Restricted gift fees
A fee of 2% is charged on all restricted gifts. These include all gifts designated to a specific initiative, an annual or endowed scholarship, or an annual or endowed program fund. Unrestricted gifts made to the Foundation are not assessed a gift fee.
What is the Foundation’s gift fee?
The fee on restricted-purpose gifts is our cost of being accountable to you and our other donors. This accountability includes our commitment to provide timely gift receipts, accurate records and accounting of funds, an annual independent audit of our financial statements and processes, and efficient disbursement of gift funds to students and programs at the College.
Why does the Foundation have a gift fee?
The gift fee allows the Foundation to reduce its reliance on direct funding for its operations from PCC, thus freeing College funds for education. Gift fee revenue is directly related to the Foundation’s cost of doing business. Effective fund-raising requires deployment of financial resources to cover direct costs of soliciting, processing, and accounting for donated funds. As gifts to benefit PCC increase, the costs of gift receipting, accounting, monitoring and disbursement increase.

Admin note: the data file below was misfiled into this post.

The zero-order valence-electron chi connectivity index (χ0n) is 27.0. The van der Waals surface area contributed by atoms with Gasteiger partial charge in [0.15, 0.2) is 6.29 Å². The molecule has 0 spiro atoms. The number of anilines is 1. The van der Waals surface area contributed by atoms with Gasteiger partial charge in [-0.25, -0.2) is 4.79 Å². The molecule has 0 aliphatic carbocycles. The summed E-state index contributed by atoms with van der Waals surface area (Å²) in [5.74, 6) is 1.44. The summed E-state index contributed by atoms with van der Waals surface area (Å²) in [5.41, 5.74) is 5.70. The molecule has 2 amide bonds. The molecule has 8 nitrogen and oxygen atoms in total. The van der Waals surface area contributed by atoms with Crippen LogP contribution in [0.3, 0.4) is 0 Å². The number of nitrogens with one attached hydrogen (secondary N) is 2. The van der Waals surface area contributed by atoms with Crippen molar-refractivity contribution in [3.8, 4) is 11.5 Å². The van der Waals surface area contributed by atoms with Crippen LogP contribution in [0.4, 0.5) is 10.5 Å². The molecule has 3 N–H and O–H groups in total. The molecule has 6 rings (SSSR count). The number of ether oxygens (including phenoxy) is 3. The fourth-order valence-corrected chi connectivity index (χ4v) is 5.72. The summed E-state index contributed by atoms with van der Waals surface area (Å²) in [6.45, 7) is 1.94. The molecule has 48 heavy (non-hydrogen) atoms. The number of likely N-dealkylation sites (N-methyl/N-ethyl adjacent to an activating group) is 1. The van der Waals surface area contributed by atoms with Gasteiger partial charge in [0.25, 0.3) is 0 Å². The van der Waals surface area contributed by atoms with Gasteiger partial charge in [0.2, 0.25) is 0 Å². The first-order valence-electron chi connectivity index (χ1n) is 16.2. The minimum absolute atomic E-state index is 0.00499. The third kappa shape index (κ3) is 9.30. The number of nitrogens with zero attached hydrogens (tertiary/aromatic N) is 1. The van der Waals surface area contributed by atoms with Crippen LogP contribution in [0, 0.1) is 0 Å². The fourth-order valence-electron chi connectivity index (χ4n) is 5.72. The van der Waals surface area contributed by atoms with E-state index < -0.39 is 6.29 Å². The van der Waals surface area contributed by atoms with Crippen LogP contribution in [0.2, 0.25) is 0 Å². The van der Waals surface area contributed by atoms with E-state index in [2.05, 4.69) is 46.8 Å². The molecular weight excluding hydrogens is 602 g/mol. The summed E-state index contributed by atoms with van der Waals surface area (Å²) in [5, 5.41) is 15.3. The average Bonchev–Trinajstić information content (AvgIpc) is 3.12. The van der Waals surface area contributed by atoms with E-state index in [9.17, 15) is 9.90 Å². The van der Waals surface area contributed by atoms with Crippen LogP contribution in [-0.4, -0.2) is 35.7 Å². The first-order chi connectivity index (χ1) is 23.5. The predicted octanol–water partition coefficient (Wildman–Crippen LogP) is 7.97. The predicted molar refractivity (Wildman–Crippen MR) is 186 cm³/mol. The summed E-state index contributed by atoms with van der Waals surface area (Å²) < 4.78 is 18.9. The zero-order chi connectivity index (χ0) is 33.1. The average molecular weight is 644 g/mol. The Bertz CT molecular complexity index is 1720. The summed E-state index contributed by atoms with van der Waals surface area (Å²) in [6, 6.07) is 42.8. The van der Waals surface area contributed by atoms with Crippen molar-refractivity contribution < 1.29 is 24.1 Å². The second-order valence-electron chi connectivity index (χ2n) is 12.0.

How often does the gift fee change?
In order to assure budgetary and financial stability, the Foundation Finance & Investment committee reviews the gift fee on a regular basis to determine if adjustments are needed. Historically, fees on restricted gifts have changed every three to four years.
Are there other fees that are assessed?
Annual administrative and investment management fees are charged on all endowments and their affiliated accumulated earnings accounts. The administrative fee is 2% and helps to offset the Foundation’s cost of doing business. The investment management fee (approximately .7%) is allocated to each endowment based on the value of the principal and affiliated accumulated earnings accounts. Investment fees pay for the cost of professionally managing our endowed funds in accordance with Foundation policies so to maximize the return of these funds. Both fees are taken from the earnings of endowed accounts.